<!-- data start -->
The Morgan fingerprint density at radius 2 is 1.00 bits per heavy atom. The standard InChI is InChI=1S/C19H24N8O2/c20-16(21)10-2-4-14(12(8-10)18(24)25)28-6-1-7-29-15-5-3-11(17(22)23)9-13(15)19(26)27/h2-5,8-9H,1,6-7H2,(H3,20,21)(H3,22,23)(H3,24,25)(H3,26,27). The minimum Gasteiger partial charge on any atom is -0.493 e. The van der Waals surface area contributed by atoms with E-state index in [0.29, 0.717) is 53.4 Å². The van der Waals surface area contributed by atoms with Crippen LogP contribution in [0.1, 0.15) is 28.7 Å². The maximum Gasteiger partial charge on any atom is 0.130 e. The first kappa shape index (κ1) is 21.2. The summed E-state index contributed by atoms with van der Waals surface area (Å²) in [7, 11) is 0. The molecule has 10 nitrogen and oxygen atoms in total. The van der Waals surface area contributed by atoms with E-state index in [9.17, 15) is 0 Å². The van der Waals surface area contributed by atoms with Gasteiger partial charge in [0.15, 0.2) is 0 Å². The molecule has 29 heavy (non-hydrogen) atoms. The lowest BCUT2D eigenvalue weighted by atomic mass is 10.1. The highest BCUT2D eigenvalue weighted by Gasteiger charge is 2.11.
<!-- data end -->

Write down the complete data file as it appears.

The Morgan fingerprint density at radius 2 is 1.00 bits per heavy atom. The standard InChI is InChI=1S/C19H24N8O2/c20-16(21)10-2-4-14(12(8-10)18(24)25)28-6-1-7-29-15-5-3-11(17(22)23)9-13(15)19(26)27/h2-5,8-9H,1,6-7H2,(H3,20,21)(H3,22,23)(H3,24,25)(H3,26,27). The minimum Gasteiger partial charge on any atom is -0.493 e. The van der Waals surface area contributed by atoms with E-state index in [0.29, 0.717) is 53.4 Å². The van der Waals surface area contributed by atoms with Crippen LogP contribution in [0.1, 0.15) is 28.7 Å². The maximum Gasteiger partial charge on any atom is 0.130 e. The first kappa shape index (κ1) is 21.2. The summed E-state index contributed by atoms with van der Waals surface area (Å²) in [7, 11) is 0. The molecule has 10 nitrogen and oxygen atoms in total. The van der Waals surface area contributed by atoms with E-state index in [9.17, 15) is 0 Å². The van der Waals surface area contributed by atoms with Gasteiger partial charge in [0.15, 0.2) is 0 Å². The molecule has 29 heavy (non-hydrogen) atoms. The lowest BCUT2D eigenvalue weighted by atomic mass is 10.1. The highest BCUT2D eigenvalue weighted by Gasteiger charge is 2.11.